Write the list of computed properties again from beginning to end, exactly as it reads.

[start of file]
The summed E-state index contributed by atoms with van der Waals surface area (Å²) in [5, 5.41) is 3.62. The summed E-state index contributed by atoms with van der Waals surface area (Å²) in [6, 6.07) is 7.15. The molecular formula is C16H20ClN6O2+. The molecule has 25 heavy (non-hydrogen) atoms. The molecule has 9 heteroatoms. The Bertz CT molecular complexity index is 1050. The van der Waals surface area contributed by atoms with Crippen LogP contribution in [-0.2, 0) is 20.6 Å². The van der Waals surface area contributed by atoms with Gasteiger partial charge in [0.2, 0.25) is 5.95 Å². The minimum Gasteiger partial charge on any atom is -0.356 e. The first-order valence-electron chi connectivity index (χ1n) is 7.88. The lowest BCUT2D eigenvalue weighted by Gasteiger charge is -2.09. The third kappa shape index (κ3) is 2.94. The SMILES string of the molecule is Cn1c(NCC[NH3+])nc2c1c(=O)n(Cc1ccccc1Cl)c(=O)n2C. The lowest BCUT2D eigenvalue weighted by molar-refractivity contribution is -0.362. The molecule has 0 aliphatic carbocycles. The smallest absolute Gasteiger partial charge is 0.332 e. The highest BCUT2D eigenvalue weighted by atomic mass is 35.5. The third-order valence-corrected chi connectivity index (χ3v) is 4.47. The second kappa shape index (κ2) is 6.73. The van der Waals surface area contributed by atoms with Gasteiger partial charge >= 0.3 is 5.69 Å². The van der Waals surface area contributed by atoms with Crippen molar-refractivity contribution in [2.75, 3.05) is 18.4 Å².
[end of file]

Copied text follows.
The summed E-state index contributed by atoms with van der Waals surface area (Å²) in [5, 5.41) is 3.62. The summed E-state index contributed by atoms with van der Waals surface area (Å²) in [6, 6.07) is 7.15. The molecular formula is C16H20ClN6O2+. The molecule has 25 heavy (non-hydrogen) atoms. The molecule has 9 heteroatoms. The Bertz CT molecular complexity index is 1050. The van der Waals surface area contributed by atoms with Crippen LogP contribution in [-0.2, 0) is 20.6 Å². The van der Waals surface area contributed by atoms with Gasteiger partial charge in [0.2, 0.25) is 5.95 Å². The minimum Gasteiger partial charge on any atom is -0.356 e. The first-order valence-electron chi connectivity index (χ1n) is 7.88. The lowest BCUT2D eigenvalue weighted by Gasteiger charge is -2.09. The third kappa shape index (κ3) is 2.94. The SMILES string of the molecule is Cn1c(NCC[NH3+])nc2c1c(=O)n(Cc1ccccc1Cl)c(=O)n2C. The lowest BCUT2D eigenvalue weighted by molar-refractivity contribution is -0.362. The molecule has 0 aliphatic carbocycles. The smallest absolute Gasteiger partial charge is 0.332 e. The highest BCUT2D eigenvalue weighted by atomic mass is 35.5. The third-order valence-corrected chi connectivity index (χ3v) is 4.47. The second kappa shape index (κ2) is 6.73. The van der Waals surface area contributed by atoms with Gasteiger partial charge >= 0.3 is 5.69 Å². The van der Waals surface area contributed by atoms with Crippen molar-refractivity contribution in [2.75, 3.05) is 18.4 Å².